Did the blonde woman in the bookshop throw the dice? Or was it the brunette student who set the chancy luck coins a-turning? Where does the story start? You might choose to begin here. Or here. Or here. I choose to start at the beginning. Or at a beginning, anyway. 1975 New York The book called Rabbit Boss sat quietly on the shelf, waiting for someone to pick it up, turn its pages, read it. The bookshop was quiet on that Thursday afternoon, but as the clock struck the half hour, there was a small rush and flurry through the door. Workers, on their way home, wanting something for the subway, something to take away the winter blues, something to escape into for a little while. The blonde woman (small, neat, with hair in a dancer’s chignon) stopped in front of the shelf, reached out, picked up the book, stroked its silver dustjacket, took it to the till, paid for it. It was just the kind of novel she liked—full of edgy, interesting prose and the issues of a broken people. When she got home, she did what she always did with new books. Turned to the inside cover, wrote her name and the year neatly in strong black ink on the top right hand corner of the page. Then she settled down in the old comfy armchair, hooking a cat onto her lap as she sat. The book belonged to her properly now, and she could read it with the satisfactory sense of ownership which putting her mark in that particular place always gave. “The Washo watched. The Washo watched through the trees…” it began. Soon, within weeks, she would lend the book to a feckless friend, against her better judgement and in a rush of enthusiasm for sharing the story. It would not return to her. But she would remember it. 1981 Edinburgh The tiny university office was stuffy, smelled of student armpits, stale coffee and the dust of academic tomes. But the brunette girl (round, rosy-cheeked, intense) didn’t notice any of that, too focused on listening to the female tutor’s voice telling the small group about the book they wouldn’t now be studying. “We couldn’t get copies from the USA,” she said. “Bit of bad luck, but it can’t be helped. It’s out of print, so no chance.” The brunette girl sighed. She’d been looking forward to reading Rabbit Boss all summer. The two tutors had really hyped it up and it was one of the reasons she’d chosen American Literature as her major. The course was still going to be interesting—there were Joseph Heller and Philip Roth and Emily Dickinson to read after all—but she had an odd sense of being short-changed somehow, as if that particular book would have made a difference to her life, as if she’d lost some important opportunity by not having it in her hands. The not-having niggled at her for years afterwards, popped into her brain at odd moments, leaving a sour feeling of dissatisfaction and yearning every time she remembered. But she never did anything about it. 1989 New York The Virgin Upper Class lounge at JFK was like some tacky men’s clubhouse—all sombre ‘wood-look’ panelled walls, faux-leather chairs and a shelf of dog-eared secondhand books. The brunette woman (no longer a girl) was on her way home from a two year New York posting. She looked at the books as soon as she walked in. She always looked at books—they were her living, after all, and knowing what other people read seemed important to her. The shelf held left-behind paperbacks mostly—airport trash reads. Just what she’d expected. But there was one hardback. It had a silver cover with red lettering, announcing proudly that it was Rabbit Boss by Thomas Sanchez. The dark-haired woman snatched it up greedily, and immediately, furtively, glanced around to see if anyone was watching. Then, very swiftly, she bent down and slipped the book inside her carry-on. It wasn’t truly stealing, it was serendipity, karma, luck, destiny, providence, kismet. She knew that absolutely. And anyway, an abandoned book is anyone’s. It was eight years late, but this one had finally come home to where it rightly belonged. 11th September 2001 New York The blonde, no-longer-neat woman runs uptown from the dance studio on West Street in flimsy ballet shoes, hair wild and escaping from its chignon, pursued by roaring dust, wrapped in screaming and noise and chaos. There will be no dancing today, only death and more death and fire and doll bodies falling small on the world’s TV screens. She is, quite literally, running for her life. 11th September 2001 rural England The brunette woman is writing a poem about funerals. At 4.51pm that day, just as she is wrestling with a difficult rhyme for crematorium, the phone rings in her office. It is bad news. Her sister—her long-estranged half-sister to whom she wrote and sent a letter of reconciliation only yesterday (not even knowing if it would be read or opened)—is dying of cancer. There is forty years of catching up to do, and almost no time, because Death is riding a fast horse towards one of them. The past is another country now, where the sins of the father no longer matter. 20th September 2001 London The brunette woman opens the door of a house in Ealing. There is a stranger—a small, neat person with blonde hair in a dancer’s chignon—standing there. She has come from New York to visit her oldest friend. Who is also the brunette woman’s half-sister, and who will be dead and buried by Christmas. But sorrow sometimes bears a gift—and a new friendship will be born out of that day, which will keep the memory of a good woman alive with tears and talk and poetry and dance and long chatty emails—and letters signed in strong black ink. 2010 rural England The brunette woman takes down Rabbit Boss from the high shelf where she keeps her American novels. She hasn’t read it since the days when she could afford to travel in style on aeroplanes. The days before she became a writer (which she has since learned doesn’t really pay enough to travel business class). She opens the inside cover and notices, for the very first time, the neat, black-inked signature and date in the top right hand corner of the page. She looks more closely and feels icefeather fingers stroking down her spine as she recognises both name and writing. Surely it is an impossible equation of fate that the name of her dead sister’s oldest friend should be written here, in this particular book.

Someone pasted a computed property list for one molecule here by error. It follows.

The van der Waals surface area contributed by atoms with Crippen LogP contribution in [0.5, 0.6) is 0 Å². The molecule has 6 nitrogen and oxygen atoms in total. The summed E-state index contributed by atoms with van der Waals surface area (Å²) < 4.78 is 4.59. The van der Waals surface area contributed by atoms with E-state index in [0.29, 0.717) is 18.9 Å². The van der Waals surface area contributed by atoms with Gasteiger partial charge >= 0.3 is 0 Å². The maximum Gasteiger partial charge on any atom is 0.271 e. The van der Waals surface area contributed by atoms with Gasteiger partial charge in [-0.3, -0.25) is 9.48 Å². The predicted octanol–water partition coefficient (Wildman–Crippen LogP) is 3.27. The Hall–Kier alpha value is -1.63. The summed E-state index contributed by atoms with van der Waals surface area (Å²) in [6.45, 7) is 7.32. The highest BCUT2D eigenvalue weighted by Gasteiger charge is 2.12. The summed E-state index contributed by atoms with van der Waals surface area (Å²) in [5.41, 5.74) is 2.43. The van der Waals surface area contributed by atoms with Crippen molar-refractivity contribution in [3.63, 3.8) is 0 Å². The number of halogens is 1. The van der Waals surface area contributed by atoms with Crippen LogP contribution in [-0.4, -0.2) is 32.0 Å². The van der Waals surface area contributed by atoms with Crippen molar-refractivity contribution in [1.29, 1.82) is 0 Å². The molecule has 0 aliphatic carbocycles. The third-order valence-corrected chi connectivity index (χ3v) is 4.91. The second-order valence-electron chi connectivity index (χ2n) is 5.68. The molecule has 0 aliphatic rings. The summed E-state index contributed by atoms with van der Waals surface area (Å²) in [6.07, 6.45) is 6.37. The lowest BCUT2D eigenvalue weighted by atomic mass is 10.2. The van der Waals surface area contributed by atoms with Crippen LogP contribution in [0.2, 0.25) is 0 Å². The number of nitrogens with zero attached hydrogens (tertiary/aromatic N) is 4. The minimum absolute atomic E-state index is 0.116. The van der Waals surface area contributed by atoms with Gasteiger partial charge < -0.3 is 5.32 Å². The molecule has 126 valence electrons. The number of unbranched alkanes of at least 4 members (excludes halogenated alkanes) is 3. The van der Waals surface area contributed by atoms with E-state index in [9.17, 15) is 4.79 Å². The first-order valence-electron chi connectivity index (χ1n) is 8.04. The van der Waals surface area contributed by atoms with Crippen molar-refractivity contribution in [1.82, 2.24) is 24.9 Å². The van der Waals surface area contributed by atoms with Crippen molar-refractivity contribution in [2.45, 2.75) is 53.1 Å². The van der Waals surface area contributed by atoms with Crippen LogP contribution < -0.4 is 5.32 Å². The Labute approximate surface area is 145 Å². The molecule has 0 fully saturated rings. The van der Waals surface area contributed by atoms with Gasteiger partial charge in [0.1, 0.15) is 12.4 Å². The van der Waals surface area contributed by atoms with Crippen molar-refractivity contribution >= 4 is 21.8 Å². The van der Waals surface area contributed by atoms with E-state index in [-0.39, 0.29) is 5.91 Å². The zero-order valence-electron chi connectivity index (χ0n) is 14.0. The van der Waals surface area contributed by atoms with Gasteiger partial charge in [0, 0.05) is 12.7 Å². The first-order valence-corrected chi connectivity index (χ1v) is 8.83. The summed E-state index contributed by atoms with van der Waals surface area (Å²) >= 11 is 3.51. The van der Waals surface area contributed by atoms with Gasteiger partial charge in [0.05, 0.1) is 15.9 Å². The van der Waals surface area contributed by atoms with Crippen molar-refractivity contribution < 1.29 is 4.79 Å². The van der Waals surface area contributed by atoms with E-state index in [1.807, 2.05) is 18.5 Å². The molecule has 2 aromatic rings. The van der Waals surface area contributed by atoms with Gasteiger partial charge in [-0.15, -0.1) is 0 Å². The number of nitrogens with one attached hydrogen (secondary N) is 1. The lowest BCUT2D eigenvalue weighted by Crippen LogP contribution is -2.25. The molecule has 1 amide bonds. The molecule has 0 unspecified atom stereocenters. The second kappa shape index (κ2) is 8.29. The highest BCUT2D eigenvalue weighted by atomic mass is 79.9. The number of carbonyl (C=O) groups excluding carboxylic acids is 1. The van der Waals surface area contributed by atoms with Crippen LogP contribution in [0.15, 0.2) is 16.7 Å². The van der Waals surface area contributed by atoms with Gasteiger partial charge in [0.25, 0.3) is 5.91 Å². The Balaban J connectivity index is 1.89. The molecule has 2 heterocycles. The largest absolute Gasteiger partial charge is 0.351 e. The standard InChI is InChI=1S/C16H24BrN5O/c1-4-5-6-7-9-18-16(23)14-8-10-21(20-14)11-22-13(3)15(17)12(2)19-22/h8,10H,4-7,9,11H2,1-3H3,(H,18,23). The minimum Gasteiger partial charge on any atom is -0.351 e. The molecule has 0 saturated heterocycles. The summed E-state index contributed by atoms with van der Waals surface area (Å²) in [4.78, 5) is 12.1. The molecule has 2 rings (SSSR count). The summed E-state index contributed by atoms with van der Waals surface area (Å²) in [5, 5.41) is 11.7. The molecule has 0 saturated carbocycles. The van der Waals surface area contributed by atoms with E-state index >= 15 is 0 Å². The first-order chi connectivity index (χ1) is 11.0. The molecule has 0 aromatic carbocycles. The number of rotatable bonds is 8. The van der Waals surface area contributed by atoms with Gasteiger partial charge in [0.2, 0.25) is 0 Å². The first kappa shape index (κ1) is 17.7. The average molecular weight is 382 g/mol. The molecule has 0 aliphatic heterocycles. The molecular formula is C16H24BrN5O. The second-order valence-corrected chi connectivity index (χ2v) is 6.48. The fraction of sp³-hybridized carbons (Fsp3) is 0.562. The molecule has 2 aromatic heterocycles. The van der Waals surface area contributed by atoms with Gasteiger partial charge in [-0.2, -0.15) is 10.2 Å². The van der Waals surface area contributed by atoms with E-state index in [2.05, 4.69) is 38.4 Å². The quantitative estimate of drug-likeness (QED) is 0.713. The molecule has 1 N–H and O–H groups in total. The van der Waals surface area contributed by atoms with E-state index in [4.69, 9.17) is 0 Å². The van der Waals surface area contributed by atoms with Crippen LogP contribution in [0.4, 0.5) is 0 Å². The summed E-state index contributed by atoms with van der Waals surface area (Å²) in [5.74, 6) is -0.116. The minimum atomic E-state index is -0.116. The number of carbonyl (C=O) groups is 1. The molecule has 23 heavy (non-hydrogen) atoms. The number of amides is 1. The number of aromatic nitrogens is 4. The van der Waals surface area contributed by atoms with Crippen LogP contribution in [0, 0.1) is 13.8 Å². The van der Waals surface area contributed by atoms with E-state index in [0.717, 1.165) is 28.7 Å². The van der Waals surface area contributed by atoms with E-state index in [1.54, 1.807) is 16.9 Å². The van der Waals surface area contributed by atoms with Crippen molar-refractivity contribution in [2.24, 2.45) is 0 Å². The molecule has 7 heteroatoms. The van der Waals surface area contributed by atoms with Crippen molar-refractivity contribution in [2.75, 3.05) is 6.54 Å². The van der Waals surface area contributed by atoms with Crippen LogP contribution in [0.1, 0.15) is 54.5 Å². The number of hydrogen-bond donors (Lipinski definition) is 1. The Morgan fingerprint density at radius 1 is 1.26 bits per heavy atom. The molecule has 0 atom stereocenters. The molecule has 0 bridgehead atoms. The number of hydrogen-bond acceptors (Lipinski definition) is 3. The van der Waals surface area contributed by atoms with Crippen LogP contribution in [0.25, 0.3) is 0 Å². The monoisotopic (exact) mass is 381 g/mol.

The book which had been liberated from that sombre airport lounge in New York twelve years before the brunette woman had ever met the blonde stranger.
The book which the brunette woman had only stolen in the first place because that long-ago university tutor failed to procure her a copy. The book which the blonde woman had bought, read, lent and lost. But it is not. The algebra of luck and chance is correct. It all adds up exactly. “The Washo watched. The Washo watched through the trees. The Washo watched through the trees as they ate themselves…” begins the book, just as it did in 1975, when the blonde woman (small, neat with hair in a dancer’s chignon) read that first sentence in her comfy armchair, stroking the cat on her lap. The Gods of Luck and Chance often weave strange tales. This one is true. © Lucy Coats 2010